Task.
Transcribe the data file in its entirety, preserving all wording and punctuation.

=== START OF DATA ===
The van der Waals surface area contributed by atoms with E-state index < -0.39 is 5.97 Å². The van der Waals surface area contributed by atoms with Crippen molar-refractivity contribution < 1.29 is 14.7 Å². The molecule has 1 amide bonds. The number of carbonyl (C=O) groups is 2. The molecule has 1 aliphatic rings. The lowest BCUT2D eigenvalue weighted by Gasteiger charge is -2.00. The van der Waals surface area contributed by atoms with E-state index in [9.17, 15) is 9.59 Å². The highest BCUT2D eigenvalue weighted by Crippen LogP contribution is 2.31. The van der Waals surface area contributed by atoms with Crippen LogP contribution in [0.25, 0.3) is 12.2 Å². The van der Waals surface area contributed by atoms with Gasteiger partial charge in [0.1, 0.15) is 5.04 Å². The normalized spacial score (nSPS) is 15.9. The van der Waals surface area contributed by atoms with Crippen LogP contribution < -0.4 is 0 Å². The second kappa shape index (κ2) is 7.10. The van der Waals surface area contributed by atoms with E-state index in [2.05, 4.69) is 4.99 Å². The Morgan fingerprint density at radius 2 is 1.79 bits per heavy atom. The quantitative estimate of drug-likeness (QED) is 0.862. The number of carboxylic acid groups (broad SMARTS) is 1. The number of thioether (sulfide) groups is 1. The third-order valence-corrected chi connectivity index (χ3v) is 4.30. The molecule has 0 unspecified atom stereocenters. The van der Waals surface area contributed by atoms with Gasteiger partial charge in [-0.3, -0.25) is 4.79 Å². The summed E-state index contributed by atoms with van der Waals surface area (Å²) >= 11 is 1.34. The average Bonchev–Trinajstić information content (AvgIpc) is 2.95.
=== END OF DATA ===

The van der Waals surface area contributed by atoms with E-state index < -0.39 is 5.97 Å². The van der Waals surface area contributed by atoms with Crippen molar-refractivity contribution < 1.29 is 14.7 Å². The molecule has 1 amide bonds. The number of carbonyl (C=O) groups is 2. The molecule has 1 aliphatic rings. The lowest BCUT2D eigenvalue weighted by Gasteiger charge is -2.00. The van der Waals surface area contributed by atoms with E-state index in [9.17, 15) is 9.59 Å². The highest BCUT2D eigenvalue weighted by Crippen LogP contribution is 2.31. The van der Waals surface area contributed by atoms with Crippen LogP contribution in [0.25, 0.3) is 12.2 Å². The van der Waals surface area contributed by atoms with Gasteiger partial charge in [0.1, 0.15) is 5.04 Å². The normalized spacial score (nSPS) is 15.9. The van der Waals surface area contributed by atoms with Crippen LogP contribution < -0.4 is 0 Å². The second kappa shape index (κ2) is 7.10. The van der Waals surface area contributed by atoms with E-state index in [2.05, 4.69) is 4.99 Å². The Morgan fingerprint density at radius 2 is 1.79 bits per heavy atom. The quantitative estimate of drug-likeness (QED) is 0.862. The number of carboxylic acid groups (broad SMARTS) is 1. The number of thioether (sulfide) groups is 1. The third-order valence-corrected chi connectivity index (χ3v) is 4.30. The molecule has 0 unspecified atom stereocenters. The van der Waals surface area contributed by atoms with Gasteiger partial charge in [-0.3, -0.25) is 4.79 Å². The summed E-state index contributed by atoms with van der Waals surface area (Å²) >= 11 is 1.34. The average Bonchev–Trinajstić information content (AvgIpc) is 2.95.